The 2010 Green Bay Packers were a resilient group that somehow found a way to win a Super Bowl without several of their best players on the field for much of the season. The natural reaction is to assume the team will be even better next year. History reveals that it probably will not happen.
The last seven Super Bowls have produced a different champion although the Pittsburgh Steelers have won two championships during this stretch. The salary cap prevents the teams from keeping all but your very best players for more than a several year stint. The attrition of complimentary, but necessary talent, weakens the overall team. Of course, the looming lockout may make this a moot point.
This year’s team rarely made contests easy to watch. Particularly on the road or in a neutral setting such as the Super Bowl, the squad would generally bolt out to fairly comfortable leads only to survive a late rally as the offensive play calling generally tightened up and the defense played “prevent” right up to the very last drive and sometimes right to their own goal line.
Fortunately, the coaching staff did make some adjustments during the Super Bowl as the offensive play calling was aggressive on the team’s last drive, as they added on a field goal, stretching the lead to six points and running valuable time off the clock. The defense started out the Steelers final possession in a passive defense but dialed up the blitz on the last three downs as the Packers stymied Ben Roethlisberger and his offense on the final drive, unlike their last meeting in 2009 when Pittsburgh drove down the field and scored on the last play of the game to nip the Packers at the final gun.
Perhaps the biggest reason for optimism for 2011 is the return of star tight end Jermichael Finley. However, there is only one football to go around. It is worth noting that stellar wide receiver Greg Jennings simply was not seeing the ball much while Finley was playing. It was only after the tight end’s season ending injury that Jenning’s play took off. It appears to be a zero sum equation with limited overall increased offensive production.
While the injury bug was defeated with extreme roster depth, the one area where it seemingly is virtually impossible to replace with the current state of the league was exposed in the Super Bowl. The Packers were fortunate for most of 2010 that their cornerbacks stayed relatively healthy throughout the season. It took only one drive late in the second quarter of the Super Bowl to realize that one probably can’t win an NFL championship in this pass-happy era without an abundance of cover guys. When Sam Shields, Charles Woodson and safety Nick Collins went down with injuries, the secondary simply did not measure up. Fortunately, Shields made his return later in the second half and Collins recovered in time to play the whole second half. It was 2009 all over again until they returned. Remember the playoff loss to Arizona?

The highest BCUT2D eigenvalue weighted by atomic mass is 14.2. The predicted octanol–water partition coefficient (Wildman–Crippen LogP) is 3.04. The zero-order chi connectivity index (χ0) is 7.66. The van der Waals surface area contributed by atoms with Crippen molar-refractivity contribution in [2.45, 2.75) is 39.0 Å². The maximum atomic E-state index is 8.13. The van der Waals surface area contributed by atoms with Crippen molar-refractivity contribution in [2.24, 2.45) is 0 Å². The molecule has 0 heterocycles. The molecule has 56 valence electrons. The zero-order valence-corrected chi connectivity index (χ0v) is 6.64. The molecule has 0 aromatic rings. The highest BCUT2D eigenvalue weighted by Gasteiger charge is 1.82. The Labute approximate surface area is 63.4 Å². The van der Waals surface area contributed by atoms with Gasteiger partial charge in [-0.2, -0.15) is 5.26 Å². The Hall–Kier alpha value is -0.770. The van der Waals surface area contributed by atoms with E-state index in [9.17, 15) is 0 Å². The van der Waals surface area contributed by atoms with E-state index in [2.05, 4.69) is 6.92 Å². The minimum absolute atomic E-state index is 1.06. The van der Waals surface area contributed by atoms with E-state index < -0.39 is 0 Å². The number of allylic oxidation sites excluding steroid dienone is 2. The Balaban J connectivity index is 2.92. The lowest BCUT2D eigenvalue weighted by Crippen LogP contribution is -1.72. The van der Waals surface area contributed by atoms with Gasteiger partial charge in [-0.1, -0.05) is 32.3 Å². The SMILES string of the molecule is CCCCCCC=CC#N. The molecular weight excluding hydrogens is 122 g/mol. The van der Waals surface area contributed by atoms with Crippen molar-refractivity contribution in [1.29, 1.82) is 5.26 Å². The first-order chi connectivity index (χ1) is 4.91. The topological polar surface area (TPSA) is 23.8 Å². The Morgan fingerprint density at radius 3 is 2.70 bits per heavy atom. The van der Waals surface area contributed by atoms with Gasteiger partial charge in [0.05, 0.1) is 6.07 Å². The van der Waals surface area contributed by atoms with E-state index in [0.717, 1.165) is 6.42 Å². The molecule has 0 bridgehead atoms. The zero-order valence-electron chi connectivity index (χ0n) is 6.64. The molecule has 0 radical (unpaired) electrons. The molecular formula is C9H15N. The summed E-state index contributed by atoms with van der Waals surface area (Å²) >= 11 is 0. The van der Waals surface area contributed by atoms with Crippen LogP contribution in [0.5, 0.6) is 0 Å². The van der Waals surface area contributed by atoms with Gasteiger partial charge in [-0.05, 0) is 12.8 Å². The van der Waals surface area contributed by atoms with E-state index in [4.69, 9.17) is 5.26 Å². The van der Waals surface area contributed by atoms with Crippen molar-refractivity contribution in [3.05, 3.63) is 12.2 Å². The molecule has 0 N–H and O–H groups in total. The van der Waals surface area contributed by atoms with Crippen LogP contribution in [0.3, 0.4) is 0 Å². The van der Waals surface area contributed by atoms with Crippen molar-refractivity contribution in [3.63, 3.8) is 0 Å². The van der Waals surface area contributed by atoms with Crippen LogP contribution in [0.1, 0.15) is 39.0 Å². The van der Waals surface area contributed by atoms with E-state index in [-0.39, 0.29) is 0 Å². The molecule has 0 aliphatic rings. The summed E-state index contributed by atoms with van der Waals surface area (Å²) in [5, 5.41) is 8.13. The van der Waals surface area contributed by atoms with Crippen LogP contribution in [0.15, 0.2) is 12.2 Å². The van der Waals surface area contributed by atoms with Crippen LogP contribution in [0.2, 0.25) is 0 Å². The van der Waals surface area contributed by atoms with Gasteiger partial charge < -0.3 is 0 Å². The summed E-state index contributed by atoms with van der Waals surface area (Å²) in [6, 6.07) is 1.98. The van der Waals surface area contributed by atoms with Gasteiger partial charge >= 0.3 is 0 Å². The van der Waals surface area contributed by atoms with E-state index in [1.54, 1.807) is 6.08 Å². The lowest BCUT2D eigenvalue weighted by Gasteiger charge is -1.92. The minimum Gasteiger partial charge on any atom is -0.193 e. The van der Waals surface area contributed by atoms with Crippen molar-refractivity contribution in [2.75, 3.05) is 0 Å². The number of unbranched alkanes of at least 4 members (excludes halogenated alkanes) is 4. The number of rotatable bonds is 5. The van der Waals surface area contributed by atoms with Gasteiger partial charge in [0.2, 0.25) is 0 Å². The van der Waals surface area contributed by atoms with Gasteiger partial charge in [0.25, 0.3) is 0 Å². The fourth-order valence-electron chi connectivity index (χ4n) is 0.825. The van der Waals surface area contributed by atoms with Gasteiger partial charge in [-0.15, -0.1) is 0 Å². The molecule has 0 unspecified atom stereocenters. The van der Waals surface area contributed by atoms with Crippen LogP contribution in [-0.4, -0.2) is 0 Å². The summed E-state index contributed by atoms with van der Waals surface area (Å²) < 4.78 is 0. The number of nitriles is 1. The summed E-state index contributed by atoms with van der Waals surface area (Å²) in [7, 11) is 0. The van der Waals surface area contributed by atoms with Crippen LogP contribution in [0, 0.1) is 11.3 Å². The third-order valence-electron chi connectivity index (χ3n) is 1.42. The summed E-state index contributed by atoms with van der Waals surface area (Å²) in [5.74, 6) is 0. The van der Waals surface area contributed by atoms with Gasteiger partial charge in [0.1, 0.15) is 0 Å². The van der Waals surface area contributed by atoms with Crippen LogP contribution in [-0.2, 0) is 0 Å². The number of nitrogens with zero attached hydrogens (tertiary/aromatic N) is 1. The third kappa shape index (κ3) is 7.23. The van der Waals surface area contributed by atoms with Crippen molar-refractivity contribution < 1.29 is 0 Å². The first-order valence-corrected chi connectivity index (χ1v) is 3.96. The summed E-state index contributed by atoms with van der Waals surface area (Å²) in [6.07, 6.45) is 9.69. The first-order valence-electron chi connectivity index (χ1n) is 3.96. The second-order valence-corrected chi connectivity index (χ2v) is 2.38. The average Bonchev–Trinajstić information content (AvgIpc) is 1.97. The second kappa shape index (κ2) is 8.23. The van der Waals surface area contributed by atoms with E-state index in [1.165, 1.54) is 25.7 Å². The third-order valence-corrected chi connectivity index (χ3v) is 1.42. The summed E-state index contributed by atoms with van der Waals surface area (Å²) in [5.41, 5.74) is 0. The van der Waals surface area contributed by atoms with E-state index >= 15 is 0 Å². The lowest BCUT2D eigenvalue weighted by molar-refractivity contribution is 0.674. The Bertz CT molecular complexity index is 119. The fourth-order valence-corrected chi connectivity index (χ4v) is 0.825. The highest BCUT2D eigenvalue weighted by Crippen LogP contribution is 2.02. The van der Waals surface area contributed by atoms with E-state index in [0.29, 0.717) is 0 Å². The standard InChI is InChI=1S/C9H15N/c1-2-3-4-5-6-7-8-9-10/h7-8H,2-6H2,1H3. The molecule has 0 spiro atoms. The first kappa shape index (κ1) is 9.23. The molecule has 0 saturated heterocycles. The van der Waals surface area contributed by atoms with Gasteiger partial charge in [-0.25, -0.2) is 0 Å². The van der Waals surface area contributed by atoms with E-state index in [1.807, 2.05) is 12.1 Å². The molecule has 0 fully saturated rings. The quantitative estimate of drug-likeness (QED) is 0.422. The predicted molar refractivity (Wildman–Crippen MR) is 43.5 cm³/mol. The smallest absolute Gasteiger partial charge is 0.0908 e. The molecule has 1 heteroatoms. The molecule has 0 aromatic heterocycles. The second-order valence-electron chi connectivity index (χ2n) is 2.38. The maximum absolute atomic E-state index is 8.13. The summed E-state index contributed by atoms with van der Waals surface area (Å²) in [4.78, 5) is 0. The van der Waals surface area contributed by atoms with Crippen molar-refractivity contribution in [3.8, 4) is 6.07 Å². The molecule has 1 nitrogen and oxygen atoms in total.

Many breaks went the Packers way in the playoffs, including the good fortune of playing indoors against two of the best teams they had to defeat during this Super Bowl stretch run, the Atlanta Falcons and the Pittsburgh Steelers. The offense and Aaron Rodgers in particular, were significantly more productive in a controlled environment as the spread offense was nearly unstoppable at times.
The last franchise Super Bowl victory occurred in 1996 as that team steamrollered through the season and the playoffs. Unlike this year’s team that was a sixth seed going into the playoffs, the ’96 squad was expected to prevail as a number one seed that destroyed opposing teams by an average of fifteen points a game. Brett Favre, Reggie White and Co. ran off an eight game winning streak to capture the title without any game being closer than an eleven point final spread during the latter stages of the regular season and in the postseason, the closest contest was the Super Bowl where the Pack prevailed by a “mere” fourteen points. The 2010 team ran off a six- game winning streak to bring the Lombardi Trophy back to its origin, but it definitely put a strain on the hearts of many a Packer fan.
Hope springs eternal and there is always the possibility that the 2011 Green Bay Packers will do what the 1997 Packers could not do and repeat as champs. They will go into next season as the probable favorite, but many as of yet unforeseen events will have to go favorably once again. The players will definitely need to be motivated by head coach Mike McCarthy as repeating brings out unique challenges. Let’s see if McCarthy can do what Mike Holmgren could not and repeat as champions. Just don’t hold your breath.